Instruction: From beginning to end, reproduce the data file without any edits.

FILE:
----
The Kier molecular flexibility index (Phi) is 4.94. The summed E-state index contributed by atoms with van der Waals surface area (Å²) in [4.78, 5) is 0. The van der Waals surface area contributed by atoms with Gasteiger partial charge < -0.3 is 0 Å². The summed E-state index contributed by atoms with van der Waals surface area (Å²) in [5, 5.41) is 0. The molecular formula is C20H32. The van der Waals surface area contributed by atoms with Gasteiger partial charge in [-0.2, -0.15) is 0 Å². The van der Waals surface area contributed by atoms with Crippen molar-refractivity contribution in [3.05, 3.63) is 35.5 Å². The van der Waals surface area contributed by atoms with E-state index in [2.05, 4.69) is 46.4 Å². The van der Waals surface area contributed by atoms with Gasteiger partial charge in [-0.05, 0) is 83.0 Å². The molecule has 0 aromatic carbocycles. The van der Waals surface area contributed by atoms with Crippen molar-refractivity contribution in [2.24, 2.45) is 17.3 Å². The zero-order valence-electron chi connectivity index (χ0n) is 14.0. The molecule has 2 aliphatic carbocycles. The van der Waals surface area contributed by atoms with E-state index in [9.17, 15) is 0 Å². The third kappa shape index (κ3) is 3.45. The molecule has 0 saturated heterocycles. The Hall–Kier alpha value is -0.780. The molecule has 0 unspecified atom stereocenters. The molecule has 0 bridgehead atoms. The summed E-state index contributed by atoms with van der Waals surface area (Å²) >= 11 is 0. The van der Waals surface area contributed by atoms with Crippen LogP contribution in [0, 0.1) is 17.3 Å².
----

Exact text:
The Kier molecular flexibility index (Phi) is 4.94. The summed E-state index contributed by atoms with van der Waals surface area (Å²) in [4.78, 5) is 0. The van der Waals surface area contributed by atoms with Gasteiger partial charge < -0.3 is 0 Å². The summed E-state index contributed by atoms with van der Waals surface area (Å²) in [5, 5.41) is 0. The molecular formula is C20H32. The van der Waals surface area contributed by atoms with Gasteiger partial charge in [-0.2, -0.15) is 0 Å². The van der Waals surface area contributed by atoms with Crippen molar-refractivity contribution in [3.05, 3.63) is 35.5 Å². The van der Waals surface area contributed by atoms with E-state index in [2.05, 4.69) is 46.4 Å². The van der Waals surface area contributed by atoms with Gasteiger partial charge in [-0.05, 0) is 83.0 Å². The molecule has 0 aromatic carbocycles. The van der Waals surface area contributed by atoms with Crippen molar-refractivity contribution in [2.24, 2.45) is 17.3 Å². The zero-order valence-electron chi connectivity index (χ0n) is 14.0. The molecule has 2 aliphatic carbocycles. The van der Waals surface area contributed by atoms with E-state index in [9.17, 15) is 0 Å². The third kappa shape index (κ3) is 3.45. The molecule has 0 saturated heterocycles. The Hall–Kier alpha value is -0.780. The molecule has 0 unspecified atom stereocenters. The molecule has 0 bridgehead atoms. The summed E-state index contributed by atoms with van der Waals surface area (Å²) >= 11 is 0. The van der Waals surface area contributed by atoms with Crippen LogP contribution in [0, 0.1) is 17.3 Å².